Studies have shown that investors who invest during market downturns are significantly better off over the long-term than investors who sell or just maintain their current holdings. As legendary investor Warren Buffett is fond of saying, “Be fearful when others are greedy, and be greedy when others are fearful.”

5. Diversify your portfolio

“Diversification is a safety factor that is essential because we should be humble enough to admit we can be wrong,” according to Sir John Templeton, a legendary global investor.

Most investors will want to hold a diversified portfolio to protect themselves from the risk of having all their eggs in one basket. Being diversified means holding a broad selection of stocks across industries and market capitalizations. You’ll also want to think about how to diversify across different types of assets, such as stocks, bonds, cash and alternative investments such as real estate.

Being diversified may not lead to the highest returns, but you may end up doing better if it leads to less volatility and fewer chances to make emotional decisions in your portfolio.

Here are some tips for how to diversify your portfolio.

6. Pay attention to costs

“The record could hardly be clearer: The more the managers and brokers take, the less the investors make,” the late Vanguard founder John Bogle wrote.

All investors should pay attention to the various costs associated with their investments. These costs may come in the form of account fees at certain brokers or fund fees for owning ETFs or mutual funds. These costs may seem small, often expressed as a percentage of your investment, but just a one percent annual fee can have a major impact on your investments over a multi-decade timeframe.

Investing in low-cost index funds is one way to help your portfolio costs stay low. These funds typically charge less than 0.10 percent annually, ensuring that more of the return goes to you instead of the fund manager. If you’re working with a financial advisor, be sure you understand their fee structure and the costs associated with the investments they put you in.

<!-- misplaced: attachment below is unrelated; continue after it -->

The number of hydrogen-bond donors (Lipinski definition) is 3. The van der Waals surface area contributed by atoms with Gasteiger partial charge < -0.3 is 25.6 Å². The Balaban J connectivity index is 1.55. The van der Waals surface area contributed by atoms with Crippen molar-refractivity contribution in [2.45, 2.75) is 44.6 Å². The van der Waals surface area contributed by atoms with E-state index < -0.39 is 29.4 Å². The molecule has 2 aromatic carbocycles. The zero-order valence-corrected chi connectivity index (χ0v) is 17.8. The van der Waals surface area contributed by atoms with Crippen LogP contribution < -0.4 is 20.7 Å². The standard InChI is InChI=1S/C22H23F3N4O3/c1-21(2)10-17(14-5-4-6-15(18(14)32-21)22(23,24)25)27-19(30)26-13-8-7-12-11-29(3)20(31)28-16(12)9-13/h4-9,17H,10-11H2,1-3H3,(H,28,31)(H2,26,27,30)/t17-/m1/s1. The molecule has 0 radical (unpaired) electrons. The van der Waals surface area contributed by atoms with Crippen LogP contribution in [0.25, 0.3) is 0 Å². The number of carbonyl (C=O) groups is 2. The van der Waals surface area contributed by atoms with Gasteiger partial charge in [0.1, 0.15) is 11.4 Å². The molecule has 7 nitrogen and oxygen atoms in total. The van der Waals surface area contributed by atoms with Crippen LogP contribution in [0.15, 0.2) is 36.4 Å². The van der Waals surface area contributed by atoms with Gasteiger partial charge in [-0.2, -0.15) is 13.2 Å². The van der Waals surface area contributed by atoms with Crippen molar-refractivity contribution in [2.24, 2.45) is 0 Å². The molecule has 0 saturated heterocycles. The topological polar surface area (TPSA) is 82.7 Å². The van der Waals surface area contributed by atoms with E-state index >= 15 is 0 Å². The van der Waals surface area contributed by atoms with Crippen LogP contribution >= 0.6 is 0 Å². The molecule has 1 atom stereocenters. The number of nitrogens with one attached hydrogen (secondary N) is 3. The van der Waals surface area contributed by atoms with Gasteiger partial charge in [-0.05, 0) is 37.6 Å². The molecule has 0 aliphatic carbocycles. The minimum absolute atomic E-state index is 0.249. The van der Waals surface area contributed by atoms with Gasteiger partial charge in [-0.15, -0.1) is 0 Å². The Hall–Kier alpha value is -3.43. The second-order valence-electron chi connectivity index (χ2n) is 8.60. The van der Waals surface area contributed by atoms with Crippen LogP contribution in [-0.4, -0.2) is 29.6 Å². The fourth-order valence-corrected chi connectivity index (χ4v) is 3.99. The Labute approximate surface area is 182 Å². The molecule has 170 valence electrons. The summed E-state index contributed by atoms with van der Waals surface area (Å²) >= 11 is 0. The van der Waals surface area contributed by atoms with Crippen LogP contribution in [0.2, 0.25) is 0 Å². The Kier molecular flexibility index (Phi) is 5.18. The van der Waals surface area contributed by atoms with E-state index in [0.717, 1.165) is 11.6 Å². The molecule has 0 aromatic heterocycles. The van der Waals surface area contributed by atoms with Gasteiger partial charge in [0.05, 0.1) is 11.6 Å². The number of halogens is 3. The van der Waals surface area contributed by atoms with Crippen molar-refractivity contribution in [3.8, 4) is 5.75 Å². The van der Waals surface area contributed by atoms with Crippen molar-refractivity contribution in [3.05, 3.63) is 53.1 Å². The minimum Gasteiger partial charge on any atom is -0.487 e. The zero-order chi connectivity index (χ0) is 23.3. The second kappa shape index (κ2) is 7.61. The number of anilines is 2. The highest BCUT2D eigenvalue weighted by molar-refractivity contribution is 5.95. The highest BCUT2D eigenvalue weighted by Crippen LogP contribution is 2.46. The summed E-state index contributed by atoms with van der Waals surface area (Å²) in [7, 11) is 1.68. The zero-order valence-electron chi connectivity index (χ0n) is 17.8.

7. Consider taxes

Investors sometimes forget about the tax impacts of certain investments, but it’s something important to keep in mind. You will owe taxes on any capital gains or income realized in taxable accounts, such as a brokerage account. However, tax-advantaged accounts allow you to defer or eliminate taxes altogether.

Retirement accounts such as IRAs and 401(k)s allow your contributions to be invested and grow tax-free until you start making withdrawals during retirement. This means that you can realize investment gains and receive dividend or interest income along the way without having to worry about paying taxes.

In Roth accounts, the tax advantage is even greater. Your contributions are made with after-tax dollars, but withdrawals during retirement are tax-free. Pay attention to where you hold certain investments so you can minimize the taxes you have to pay.

Editorial Disclaimer: All investors are advised to conduct their own independent research into investment strategies before making an investment decision. In addition, investors are advised that past investment product performance is no guarantee of future price appreciation.